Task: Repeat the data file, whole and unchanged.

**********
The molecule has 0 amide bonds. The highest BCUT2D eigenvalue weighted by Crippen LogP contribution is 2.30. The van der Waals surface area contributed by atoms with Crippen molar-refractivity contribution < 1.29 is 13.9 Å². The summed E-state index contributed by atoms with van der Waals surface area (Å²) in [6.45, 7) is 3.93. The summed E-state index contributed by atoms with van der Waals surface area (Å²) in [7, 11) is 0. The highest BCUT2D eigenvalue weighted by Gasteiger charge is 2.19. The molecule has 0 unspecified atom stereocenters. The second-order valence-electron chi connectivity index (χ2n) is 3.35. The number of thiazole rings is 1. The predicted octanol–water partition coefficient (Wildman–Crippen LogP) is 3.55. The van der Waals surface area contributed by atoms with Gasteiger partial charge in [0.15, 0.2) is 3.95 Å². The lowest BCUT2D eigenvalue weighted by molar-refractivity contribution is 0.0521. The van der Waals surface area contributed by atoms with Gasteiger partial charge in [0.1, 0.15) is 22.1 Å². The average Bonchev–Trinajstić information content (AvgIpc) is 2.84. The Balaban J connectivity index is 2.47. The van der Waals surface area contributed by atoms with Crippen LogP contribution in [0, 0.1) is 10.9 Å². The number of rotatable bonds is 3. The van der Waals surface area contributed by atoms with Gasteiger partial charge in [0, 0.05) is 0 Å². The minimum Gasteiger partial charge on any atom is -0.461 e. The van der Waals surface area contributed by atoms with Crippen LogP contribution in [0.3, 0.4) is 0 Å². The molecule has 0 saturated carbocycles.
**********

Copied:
The molecule has 0 amide bonds. The highest BCUT2D eigenvalue weighted by Crippen LogP contribution is 2.30. The van der Waals surface area contributed by atoms with Crippen molar-refractivity contribution < 1.29 is 13.9 Å². The summed E-state index contributed by atoms with van der Waals surface area (Å²) in [6.45, 7) is 3.93. The summed E-state index contributed by atoms with van der Waals surface area (Å²) in [7, 11) is 0. The highest BCUT2D eigenvalue weighted by Gasteiger charge is 2.19. The molecule has 0 unspecified atom stereocenters. The second-order valence-electron chi connectivity index (χ2n) is 3.35. The number of thiazole rings is 1. The predicted octanol–water partition coefficient (Wildman–Crippen LogP) is 3.55. The van der Waals surface area contributed by atoms with Gasteiger partial charge in [0.15, 0.2) is 3.95 Å². The lowest BCUT2D eigenvalue weighted by molar-refractivity contribution is 0.0521. The van der Waals surface area contributed by atoms with Gasteiger partial charge in [0.1, 0.15) is 22.1 Å². The average Bonchev–Trinajstić information content (AvgIpc) is 2.84. The Balaban J connectivity index is 2.47. The van der Waals surface area contributed by atoms with Crippen LogP contribution in [0, 0.1) is 10.9 Å². The number of rotatable bonds is 3. The van der Waals surface area contributed by atoms with Gasteiger partial charge in [0, 0.05) is 0 Å². The minimum Gasteiger partial charge on any atom is -0.461 e. The van der Waals surface area contributed by atoms with Crippen LogP contribution in [0.3, 0.4) is 0 Å². The molecule has 0 saturated carbocycles.